Calculus is the most powerful weapon of thought yet devised by the wit of man, Wallace B. Smith
The derivative of a function at a chosen input value, when it exists, is the slope of the tangent line to the graph of the function at that point. It is the instantaneous rate of change, the ratio of the instantaneous change in the dependent variable to that of the independent variable.
Definition. A function f(x) is differentiable at a point “a” of its domain, if its domain contains an open interval containing “a”, and the limit $\lim _{h \to 0}{\frac {f(a+h)-f(a)}{h}}$ exists, f’(a) = L = $\lim _{h \to 0}{\frac {f(a+h)-f(a)}{h}}$. More formally, for every positive real number ε, there exists a positive real number δ, such that for every h satisfying 0 < |h| < δ, then |L-$\frac {f(a+h)-f(a)}{h}$|< ε.
The Bolzano–Weierstrass theorem states that each infinite bounded sequence in ℝ^{n} has a convergent subsequence.
Theorem. If $\{x_n\}_{n=1}^\infty$ is a convergent sequence and a ≤ x_{n} ≤ b ∀n ∈ ℕ, then a ≤ $\lim_{n \to ∞} x_n = c$ ≤ b.. In other words, the limit of $\{x_n\}_{n=1}^\infty$ must lie between a and b.
Proof.
For the sake of contradiction, assume that c ∉ [a, b]. Without loss of generality, suppose that c < a.
Select ε = $\frac{a-c}{2}, \lim_{n \to ∞} x_n = c$ ⇒ ∃N: ∀n ≥ N, |x_{n} - c| < ε ↭ -ε < x_{n} - c < ε. We only need x_{n} -c < ε = $\frac{a-c}{2}$.
However x_{n} ≥ a, x_{n} -c ≥ a - c = 2ε >[ε> 0] ε ⊥
Definition. A function is bounded if for all x in its domain there is a real number M such that |f(x)| ≤ M.
Boundedness theorem. Let I = [a, b] be a closed bounded interval, let f: I → R be continuous on I. Then, f is bounded on I.
Proof. Suppose for the sake of contradiction that the function is not bounded on [a,b] ⇒ for any n ∈ ℝ, ∃x_{n} ∈ [a,b] (we are abusing notation for the sake of brevity) such that |f(x_{n})| > n.
Because [a,b] is obviously bounded, $\{x_n\}_{n=1}^\infty$ is bounded ⇒
[By the Bolzano–Weierstrass theorem] it implies there exists a convergent subsequence {x_{nk}} of $\{x_n\}_{n=1}^\infty$ with {x_{nk}} → x_{0}.
Theorem. If $\{x_n\}_{n=1}^\infty$ is a convergent sequence and if a ≤ x_{n} ≤ b ∀n ∈ ℕ, then a ≤ $\lim_{n \to ∞} x_n$ ≤ b. ⇒ As [a,b] is closed, it contains x_{0}.
Since f is continuous, f is continuos at x_{0}, and {x_{nk}} → x_{0} ⇒[Theorem. If f: ℝ → ℝ is continuos at a point x ∈ ℝ and {x_{n}} is a real sequence converging to x, the sequence {f(x_{n})} converges to f(x)] {f(x_{nk})} → f(x_{0}) and every convergent sequence is bounded.
However, |f(x_{n})| > n ⇒ [and this obviously applies to every subsequence] |f(x_{nk})| > nk, which implies {f(x_{nk})} diverges ⊥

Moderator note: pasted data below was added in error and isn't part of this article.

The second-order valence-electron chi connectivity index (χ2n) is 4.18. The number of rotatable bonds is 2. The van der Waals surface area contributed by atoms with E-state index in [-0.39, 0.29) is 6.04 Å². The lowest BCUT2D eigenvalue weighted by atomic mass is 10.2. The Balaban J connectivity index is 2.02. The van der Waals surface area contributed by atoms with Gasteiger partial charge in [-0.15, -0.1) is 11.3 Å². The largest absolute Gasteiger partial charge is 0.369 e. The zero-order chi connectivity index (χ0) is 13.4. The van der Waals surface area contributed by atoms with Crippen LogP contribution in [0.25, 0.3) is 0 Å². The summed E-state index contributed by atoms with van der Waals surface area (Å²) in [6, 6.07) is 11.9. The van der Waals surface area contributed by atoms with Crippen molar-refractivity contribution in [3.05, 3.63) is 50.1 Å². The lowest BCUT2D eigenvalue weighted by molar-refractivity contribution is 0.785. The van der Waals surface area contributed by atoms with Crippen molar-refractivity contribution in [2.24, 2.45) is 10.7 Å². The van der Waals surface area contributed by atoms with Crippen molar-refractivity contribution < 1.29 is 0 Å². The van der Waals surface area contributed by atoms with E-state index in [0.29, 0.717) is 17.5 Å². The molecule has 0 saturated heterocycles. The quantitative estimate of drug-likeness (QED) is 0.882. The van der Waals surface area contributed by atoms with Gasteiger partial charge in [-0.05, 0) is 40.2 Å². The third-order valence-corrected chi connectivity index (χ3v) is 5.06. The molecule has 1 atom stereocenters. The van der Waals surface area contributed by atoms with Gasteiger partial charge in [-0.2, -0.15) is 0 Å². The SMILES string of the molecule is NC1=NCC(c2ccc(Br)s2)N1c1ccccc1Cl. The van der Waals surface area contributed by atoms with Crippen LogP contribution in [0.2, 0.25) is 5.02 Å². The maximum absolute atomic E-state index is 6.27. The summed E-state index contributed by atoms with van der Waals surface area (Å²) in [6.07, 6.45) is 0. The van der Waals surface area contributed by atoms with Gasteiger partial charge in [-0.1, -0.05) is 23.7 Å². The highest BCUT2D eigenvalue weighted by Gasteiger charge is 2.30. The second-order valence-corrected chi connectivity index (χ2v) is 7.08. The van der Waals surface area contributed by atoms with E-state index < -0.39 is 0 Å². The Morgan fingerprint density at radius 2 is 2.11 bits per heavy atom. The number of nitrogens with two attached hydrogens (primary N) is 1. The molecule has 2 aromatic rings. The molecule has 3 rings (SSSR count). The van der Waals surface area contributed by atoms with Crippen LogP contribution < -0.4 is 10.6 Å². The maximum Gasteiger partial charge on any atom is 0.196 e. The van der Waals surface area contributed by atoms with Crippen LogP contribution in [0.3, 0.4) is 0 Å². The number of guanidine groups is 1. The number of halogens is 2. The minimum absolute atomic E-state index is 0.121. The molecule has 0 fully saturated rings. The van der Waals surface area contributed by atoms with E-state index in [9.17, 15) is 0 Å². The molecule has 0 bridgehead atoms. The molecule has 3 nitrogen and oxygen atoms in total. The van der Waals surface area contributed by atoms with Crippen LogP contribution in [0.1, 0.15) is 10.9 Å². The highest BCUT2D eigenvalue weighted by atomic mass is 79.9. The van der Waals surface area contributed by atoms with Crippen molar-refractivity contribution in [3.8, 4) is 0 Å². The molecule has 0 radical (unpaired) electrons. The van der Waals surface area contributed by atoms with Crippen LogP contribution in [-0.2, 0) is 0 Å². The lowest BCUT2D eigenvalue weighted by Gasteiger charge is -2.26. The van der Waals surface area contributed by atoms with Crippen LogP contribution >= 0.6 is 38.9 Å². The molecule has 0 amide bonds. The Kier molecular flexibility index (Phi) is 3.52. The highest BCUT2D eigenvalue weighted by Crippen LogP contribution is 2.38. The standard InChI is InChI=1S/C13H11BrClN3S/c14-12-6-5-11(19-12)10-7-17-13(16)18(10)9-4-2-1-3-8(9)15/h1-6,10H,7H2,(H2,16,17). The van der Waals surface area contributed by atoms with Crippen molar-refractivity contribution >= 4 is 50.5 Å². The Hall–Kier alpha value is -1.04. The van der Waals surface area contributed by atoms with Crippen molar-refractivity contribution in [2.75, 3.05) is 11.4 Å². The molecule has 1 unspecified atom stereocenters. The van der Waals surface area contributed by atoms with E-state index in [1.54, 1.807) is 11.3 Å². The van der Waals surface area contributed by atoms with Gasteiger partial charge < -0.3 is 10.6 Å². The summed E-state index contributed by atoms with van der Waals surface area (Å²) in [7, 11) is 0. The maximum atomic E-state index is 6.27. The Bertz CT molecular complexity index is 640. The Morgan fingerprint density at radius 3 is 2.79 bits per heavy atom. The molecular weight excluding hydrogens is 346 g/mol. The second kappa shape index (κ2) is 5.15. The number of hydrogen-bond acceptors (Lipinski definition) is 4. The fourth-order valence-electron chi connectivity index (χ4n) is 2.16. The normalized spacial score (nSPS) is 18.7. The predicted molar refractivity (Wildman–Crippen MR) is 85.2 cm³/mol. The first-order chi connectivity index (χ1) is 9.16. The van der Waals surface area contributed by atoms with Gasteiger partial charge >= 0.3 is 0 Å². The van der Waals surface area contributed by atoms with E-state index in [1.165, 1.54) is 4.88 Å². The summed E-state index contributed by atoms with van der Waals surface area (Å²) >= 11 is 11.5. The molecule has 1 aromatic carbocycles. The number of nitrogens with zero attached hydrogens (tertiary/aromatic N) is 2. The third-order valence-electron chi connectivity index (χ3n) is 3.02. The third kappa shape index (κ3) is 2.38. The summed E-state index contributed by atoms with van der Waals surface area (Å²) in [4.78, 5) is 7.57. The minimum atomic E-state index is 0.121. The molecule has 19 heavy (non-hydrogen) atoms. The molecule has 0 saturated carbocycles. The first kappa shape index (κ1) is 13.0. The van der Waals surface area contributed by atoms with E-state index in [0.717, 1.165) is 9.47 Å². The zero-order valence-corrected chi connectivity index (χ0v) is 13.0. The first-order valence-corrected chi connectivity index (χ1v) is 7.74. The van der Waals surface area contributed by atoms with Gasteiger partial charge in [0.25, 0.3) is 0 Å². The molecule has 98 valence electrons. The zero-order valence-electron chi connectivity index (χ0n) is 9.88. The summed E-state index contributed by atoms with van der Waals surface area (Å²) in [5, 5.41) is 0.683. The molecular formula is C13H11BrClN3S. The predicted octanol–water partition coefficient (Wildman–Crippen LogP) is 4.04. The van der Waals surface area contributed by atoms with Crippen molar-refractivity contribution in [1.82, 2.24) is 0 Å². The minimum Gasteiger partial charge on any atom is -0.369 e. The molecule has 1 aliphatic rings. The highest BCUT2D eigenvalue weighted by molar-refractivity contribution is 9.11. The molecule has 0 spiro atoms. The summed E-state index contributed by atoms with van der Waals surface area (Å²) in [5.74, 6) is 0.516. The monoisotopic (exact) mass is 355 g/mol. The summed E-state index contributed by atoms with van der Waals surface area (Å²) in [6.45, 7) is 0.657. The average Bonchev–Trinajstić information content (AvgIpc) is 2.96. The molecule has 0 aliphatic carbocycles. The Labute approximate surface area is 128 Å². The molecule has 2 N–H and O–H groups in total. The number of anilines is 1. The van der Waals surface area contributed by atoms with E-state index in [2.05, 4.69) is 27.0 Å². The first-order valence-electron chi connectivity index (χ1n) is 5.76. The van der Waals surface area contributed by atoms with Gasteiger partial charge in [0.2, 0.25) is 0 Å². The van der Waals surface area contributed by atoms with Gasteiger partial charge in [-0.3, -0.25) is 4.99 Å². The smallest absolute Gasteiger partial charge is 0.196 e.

f(x) is not bounded on (0, 1) -Figure 1.g.- because f is not continuos at x = 0, hence f manages to escape to infinity as 0 is not there to keep f in check.
Therefore, we can deduce that the conclusion of the Boundedness Theorem does not necessarily follow.
f: [0, 4] → ℝ, defined by f(x) = x^{2}. f is continuous on all real numbers ⇒ f is also continuous on the closed bounded interval [0, 4] ⇒ f is is bounded. Furthermore, f’(x) = 2x > 0 on [0, 4] ⇒ f is an increasing function ⇒ |f(x)| ≤ f(4) = 4^{2} = 16.
f: [$\frac{-π}{2}, \frac{π}{2}$] → ℝ, defined by f(x) = arctan(x). f is continuous on all real numbers ⇒ f is also continuous on the closed bounded interval [$\frac{-π}{2}, \frac{π}{2}$] ⇒ f is is bounded. Furthermore, f’(x) = $\frac{1}{x^2+1}$ > 0 ⇒ f is an increasing function ⇒ |f(x)| ≤ $arctan(\frac{π}{2})$ ≈ 1.003. Besides, arctan(x) is bounded with $\frac{-π}{2} < y < \frac{π}{2}$, $\lim_{x \to -∞} arctan(x) = \frac{-π}{2}, \lim_{x \to ∞} arctan(x) = \frac{π}{2}.$
f: [-2π, 2π] → ℝ, defined by f(x) = sin(x). f is continuous on all real numbers ⇒ f is also continuous on the closed interval [0, 4] ⇒ f is bounded. Furthermore, f is bounded since |sin(x)| ≤ 1 ∀x ∈ ℝ.
f: [0, ∞) → ℝ defined by f(x) = 7x + 4 does not satisfy the conditions of the boundedness theorem because f is continuous, but the interval [0, ∞) is not bounded. $\lim_{x \to ∞} 7x + 4 = +∞$ ⇒ f is not bounded.
f: (-1, 1) → ℝ defined by $\frac{2x}{1-x^2}$, (-1, 1) is not a closed interval ⇒ the conclusion of the Boundedness Theorem does not necessarily follow. Futhermore, $\lim_{x \to 1⁻} \frac{2x}{1-x^2} = \frac{2}{0⁺} = ∞, \lim_{x \to -1⁺} \frac{2x}{1-x^2} = \frac{-2}{0⁺} = -∞$ ⇒ f is not bounded, it has two vertical asymptotes at x = -1 and x = 1.